Skip to toolbar
gold bars is part of the history of spread betting
Complete Spread Betting Guide for Beginners

5.History of Spread Betting

Spread betting was born, as are most great new ideas, from the mind of an entrepreneur who saw an opportunity to provide people with a service that was unavailable elsewhere.

In 1974 it was illegal for individuals in the UK to trade gold as a speculative investment. That didn’t mean there wasn’t any interest in trading gold – it only meant that there was then no legal way to do it.

Enter Stuart Wheeler. Mr. Wheeler, who now has more money than God, came up with a way to get around the ban on trading gold. His solution was a deceptively simple one: Rather than actually trading physical gold, he would offer investors the opportunity to make trades based on the price of gold.

The law was satisfied since gold itself was not actually being traded. And the desire of traders to speculate on gold prices was satisfied by being able to make a bet on which way the price would go – up or down.


The Founding of IG Group


Spread betting was created with Wheeler’s founding of IG Group. Following the London gold fix every trading day, which set the buy and sell prices for the day, Wheeler created his own bid and offer spread (the difference between the buy price and the sell price) and christened it the “Investors Gold Index”.

Traders who believed the price of gold would rise could bet on the index going up, while those who thought the price would fall could bet on the price going down. This was one of the great innovations of spread betting – the fact that one could just as easily bet the sell side as the buy side.

Spread betting gold prices with the gold index was a hit with traders – enough so that it soon encouraged Wheeler to offer spread betting on other financial instruments as well.



Spread Betting was Ahead of its Time

Following the success of Wheeler and IG Group, other spread betting companies, such as City Index Group, began to enter the market. However, at the time, the spread of spread betting was limited by two major factors:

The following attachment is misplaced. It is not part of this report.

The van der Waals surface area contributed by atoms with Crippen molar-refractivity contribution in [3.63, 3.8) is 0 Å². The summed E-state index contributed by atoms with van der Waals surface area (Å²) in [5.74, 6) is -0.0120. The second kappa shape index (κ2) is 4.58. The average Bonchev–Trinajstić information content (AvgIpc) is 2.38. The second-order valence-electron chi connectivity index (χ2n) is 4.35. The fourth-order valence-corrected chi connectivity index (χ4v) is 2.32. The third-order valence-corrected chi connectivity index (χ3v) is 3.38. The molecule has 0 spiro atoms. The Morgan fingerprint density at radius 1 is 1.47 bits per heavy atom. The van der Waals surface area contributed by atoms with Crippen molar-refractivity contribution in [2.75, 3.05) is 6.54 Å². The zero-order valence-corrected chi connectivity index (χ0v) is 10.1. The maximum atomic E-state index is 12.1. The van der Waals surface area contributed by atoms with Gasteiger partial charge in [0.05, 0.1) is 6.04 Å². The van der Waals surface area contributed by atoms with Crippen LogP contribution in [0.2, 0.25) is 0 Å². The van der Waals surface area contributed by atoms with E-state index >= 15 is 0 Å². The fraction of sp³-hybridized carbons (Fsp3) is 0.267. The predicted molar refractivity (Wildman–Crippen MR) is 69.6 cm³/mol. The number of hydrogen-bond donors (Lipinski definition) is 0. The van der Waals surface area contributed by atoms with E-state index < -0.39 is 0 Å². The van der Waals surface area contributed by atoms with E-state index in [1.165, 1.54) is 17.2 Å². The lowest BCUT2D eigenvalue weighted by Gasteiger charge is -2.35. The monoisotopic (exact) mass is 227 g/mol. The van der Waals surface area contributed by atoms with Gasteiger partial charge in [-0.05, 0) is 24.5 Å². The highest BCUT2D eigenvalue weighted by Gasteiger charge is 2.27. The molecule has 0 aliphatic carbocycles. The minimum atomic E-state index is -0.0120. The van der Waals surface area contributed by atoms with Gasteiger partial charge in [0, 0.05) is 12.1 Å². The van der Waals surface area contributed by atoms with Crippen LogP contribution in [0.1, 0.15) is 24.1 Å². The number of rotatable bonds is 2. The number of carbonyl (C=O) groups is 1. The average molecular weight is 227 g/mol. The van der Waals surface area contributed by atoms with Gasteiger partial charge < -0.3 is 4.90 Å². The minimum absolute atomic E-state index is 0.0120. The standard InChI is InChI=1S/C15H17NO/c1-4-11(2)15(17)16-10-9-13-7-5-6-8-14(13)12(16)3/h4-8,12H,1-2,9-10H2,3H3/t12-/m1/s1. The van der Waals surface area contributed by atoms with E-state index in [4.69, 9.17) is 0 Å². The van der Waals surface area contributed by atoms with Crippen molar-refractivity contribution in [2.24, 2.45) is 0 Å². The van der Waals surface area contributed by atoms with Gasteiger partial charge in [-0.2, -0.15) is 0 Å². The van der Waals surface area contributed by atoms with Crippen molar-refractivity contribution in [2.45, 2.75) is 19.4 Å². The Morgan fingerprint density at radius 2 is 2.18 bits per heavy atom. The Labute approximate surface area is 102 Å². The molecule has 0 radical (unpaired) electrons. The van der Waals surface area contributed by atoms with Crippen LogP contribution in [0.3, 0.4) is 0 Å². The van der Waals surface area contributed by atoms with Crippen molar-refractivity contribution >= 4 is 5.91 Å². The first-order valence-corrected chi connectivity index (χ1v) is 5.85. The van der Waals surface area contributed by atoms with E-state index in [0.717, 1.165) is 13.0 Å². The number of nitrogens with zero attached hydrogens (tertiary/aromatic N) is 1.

• Lack of investor knowledge
  • Lack of adequate technology

Although spread betting was available on an increasingly wide range of financial instruments, most of those instruments – such as foreign currency exchange, commodities, and options – were traded in markets that the vast majority of investors were unfamiliar with and therefore leery of.

The second handicap to spread betting was inadequate technology. Personal computers were just starting to be seen in the 1980s and connection speeds to this mysterious new thing called the “internet” were as slow as watching paint dry. Spread betting is inherently a fast-paced trading endeavour.

For everything to work smoothly, traders have to be able to access real-time price spreads and be able to enter an order before the spread changes. The trading platforms that provide real-time market information and lightning quick execution of orders, that are commonplace today, simply didn’t yet exist in the 1980s.


Read: Get to Grips With Spread Betting Regulation


The Internet Boom of the 1990s


Where the 1980s were lacking for spread bettors, the 1990s and beyond the turn of the century seem almost like they were tailor-made for the successful boom in spread betting.

In the 1990s, technology surrounding the internet advanced more quickly than most people could keep up with. You could buy a computer with the fastest processor and maximum amount of RAM available…and six months later it was hopelessly slow compared to the latest models.

Advances in technology invaded the financial markets more rapidly than they did other arenas, and electronic trading began to become increasingly the norm. Both brokers and spread betting firms began to develop sophisticated trading platforms that offered real-time pricing, instant order execution, up-to-the-minute market news, and charting with every conceivable technical analysis tool.